Delegates pass health bill benefiting uninsured

Plan has critics on 2 sides as it moves to Senate

General Assembly

April 03, 2004|By M. William Salganik | M. William Salganik,SUN STAFF

After spirited debate, the House of Delegates yesterday gave final approval to a bill that would extend health services to some of Maryland's uninsured.

The bill would provide partial coverage to some uninsured adults, but effectively shelve a more ambitious "health care for all" proposal that is to be deferred to a task force study after the session.

Del. John Adams Hurson, a Montgomery County Democrat who is the bill's sponsor and chairman of the House health committee, said the bill would provide "a very efficient approach to trying to get primary and preventive care to the uninsured."

As the plan moves to the Senate, it faces criticism from two ends of the political spectrum: those who seek a greater expansion of coverage for the needy and those who are concerned that even the limited plan costs too much for the state during a budget bind.

"We tried to steer a course where we're doing what we can without busting the bank," said Hurson, who portrayed his bill as an attempt to balance budget concerns with an effort to reduce the number of uninsured in the state. He urged his colleagues to take some action on health coverage this year.

"When I first got here, there were about 500,000 uninsured in Maryland, in 1991," Hurson said. "Today, it's more than 700,000."

The key to paying for the expansion would be a 1 percent tax on HMO premiums. While there is a 2 percent tax on other health insurance premiums, HMOs have been exempt.

"At least part of it will pass" in the Senate, predicted Sen. Paula C. Hollinger, a Baltimore County Democrat who chairs the Senate Education, Health and Environmental Affairs Committee. Hollinger said the Senate would probably have few problems with plans to aid community and school-based health clinics, which would be done largely with federal grants, but "expansion [of coverage] may have a more difficult time because of the whole fiscal situation."

Even if the Senate passes the bill, it seems unlikely to be signed into law by Gov. Robert L. Ehrlich Jr. He vetoed a 2 percent HMO tax last year.

"The governor is not inclined to support an HMO tax," Henry Fawell, a spokesman, said after the vote. "He believes it would be passed on to the consumer."

While the House's 86-54 vote in favor of the bill is one more than needed to overturn a gubernatorial veto, it doesn't give supporters of health expansion much margin if Ehrlich does veto and the administration pressures delegates to switch.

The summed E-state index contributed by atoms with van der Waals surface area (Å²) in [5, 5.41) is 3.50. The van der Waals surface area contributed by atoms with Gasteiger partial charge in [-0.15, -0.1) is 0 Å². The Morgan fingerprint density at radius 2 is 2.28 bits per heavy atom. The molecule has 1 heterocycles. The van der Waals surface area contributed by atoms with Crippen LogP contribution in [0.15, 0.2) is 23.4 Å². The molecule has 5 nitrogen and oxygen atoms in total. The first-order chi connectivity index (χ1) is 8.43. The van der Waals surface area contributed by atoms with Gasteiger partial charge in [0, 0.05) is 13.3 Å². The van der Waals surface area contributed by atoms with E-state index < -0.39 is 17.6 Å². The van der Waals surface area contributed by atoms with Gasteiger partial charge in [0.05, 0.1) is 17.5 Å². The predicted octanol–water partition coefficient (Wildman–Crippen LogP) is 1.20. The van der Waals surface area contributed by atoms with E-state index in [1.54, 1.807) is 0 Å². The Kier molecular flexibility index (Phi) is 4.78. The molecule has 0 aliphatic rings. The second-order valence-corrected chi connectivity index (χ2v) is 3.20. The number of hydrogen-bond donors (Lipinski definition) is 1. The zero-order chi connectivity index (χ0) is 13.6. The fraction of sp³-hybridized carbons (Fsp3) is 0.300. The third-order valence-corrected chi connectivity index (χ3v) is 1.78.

The HMO tax was the focus of debate on the House floor.

"The tax man looks like he's here again," House Minority Whip Anthony J. O'Donnell, a Southern Maryland Republican, said during floor debate. "And it looks like a large bill." The 1 percent HMO tax is expected to raise more than $40 million a year.

"The goal of the bill is laudable, but it should have been implemented in more affordable steps," said Del. Donald B. Elliott, a Republican who represents Carroll and Frederick counties.

Small business groups, in particular, have argued that the HMO tax would increase the cost of insurance and make it harder for employers to afford it.

"Solutions to addressing the uninsured cannot be rooted in a concept that makes people, who can barely pay now, pay more," said Ellen Valentino, state director for the National Federation of Independent Business.

Hurson argued on the House floor that HMOs are profitable enough and the market competitive enough, that insurers might absorb the tax rather than pass it along to consumers through higher premiums.

He also said the increased coverage would produce some savings, particularly in providing primary and preventive care that could keep the currently uninsured from seeking more expensive treatment in hospital emergency rooms. He estimated the savings in emergency room costs at $26 million.

"I'm voting for the bill because I want to have less business when this session ends, and I go back to my other job," said Del. Dan Morhaim, a Baltimore County Democrat who is an emergency room physician.

Only one Republican in the House, Del. Robert A. Costa of Anne Arundel County, voted for the bill. A dozen Democrats, from rural counties and conservative eastern Baltimore County, joined the Republicans in voting no.

Any expansion of health coverage is unusual these days. Most states, caught between escalating health costs and stretched state budgets, have limited eligibility, trimmed benefits or cut back on payments to doctors and hospitals.

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